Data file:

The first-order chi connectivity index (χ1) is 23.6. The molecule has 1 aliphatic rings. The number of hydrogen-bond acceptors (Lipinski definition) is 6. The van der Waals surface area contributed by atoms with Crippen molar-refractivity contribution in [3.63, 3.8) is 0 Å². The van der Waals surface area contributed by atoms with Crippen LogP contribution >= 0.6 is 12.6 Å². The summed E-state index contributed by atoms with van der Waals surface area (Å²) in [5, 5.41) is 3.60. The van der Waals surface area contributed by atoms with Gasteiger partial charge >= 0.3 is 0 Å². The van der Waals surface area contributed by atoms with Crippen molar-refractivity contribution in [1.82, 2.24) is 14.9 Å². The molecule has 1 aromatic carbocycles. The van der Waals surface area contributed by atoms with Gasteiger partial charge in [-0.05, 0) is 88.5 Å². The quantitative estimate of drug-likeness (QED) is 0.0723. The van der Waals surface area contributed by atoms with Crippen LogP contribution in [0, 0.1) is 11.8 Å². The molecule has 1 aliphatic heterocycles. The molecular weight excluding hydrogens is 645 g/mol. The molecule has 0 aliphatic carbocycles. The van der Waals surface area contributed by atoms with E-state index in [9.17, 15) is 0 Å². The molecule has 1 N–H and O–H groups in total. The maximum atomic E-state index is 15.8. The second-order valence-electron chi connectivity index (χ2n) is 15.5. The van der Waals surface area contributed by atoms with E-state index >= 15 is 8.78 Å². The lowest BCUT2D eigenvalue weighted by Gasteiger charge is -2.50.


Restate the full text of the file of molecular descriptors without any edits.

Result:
The first-order chi connectivity index (χ1) is 23.6. The molecule has 1 aliphatic rings. The number of hydrogen-bond acceptors (Lipinski definition) is 6. The van der Waals surface area contributed by atoms with Crippen molar-refractivity contribution in [3.63, 3.8) is 0 Å². The van der Waals surface area contributed by atoms with Crippen LogP contribution >= 0.6 is 12.6 Å². The summed E-state index contributed by atoms with van der Waals surface area (Å²) in [5, 5.41) is 3.60. The van der Waals surface area contributed by atoms with Gasteiger partial charge >= 0.3 is 0 Å². The van der Waals surface area contributed by atoms with Crippen molar-refractivity contribution in [1.82, 2.24) is 14.9 Å². The molecule has 1 aromatic carbocycles. The van der Waals surface area contributed by atoms with Gasteiger partial charge in [-0.05, 0) is 88.5 Å². The quantitative estimate of drug-likeness (QED) is 0.0723. The van der Waals surface area contributed by atoms with Crippen LogP contribution in [0, 0.1) is 11.8 Å². The molecule has 1 aliphatic heterocycles. The molecular weight excluding hydrogens is 645 g/mol. The molecule has 0 aliphatic carbocycles. The van der Waals surface area contributed by atoms with E-state index in [9.17, 15) is 0 Å². The molecule has 1 N–H and O–H groups in total. The maximum atomic E-state index is 15.8. The second-order valence-electron chi connectivity index (χ2n) is 15.5. The van der Waals surface area contributed by atoms with E-state index >= 15 is 8.78 Å². The lowest BCUT2D eigenvalue weighted by Gasteiger charge is -2.50.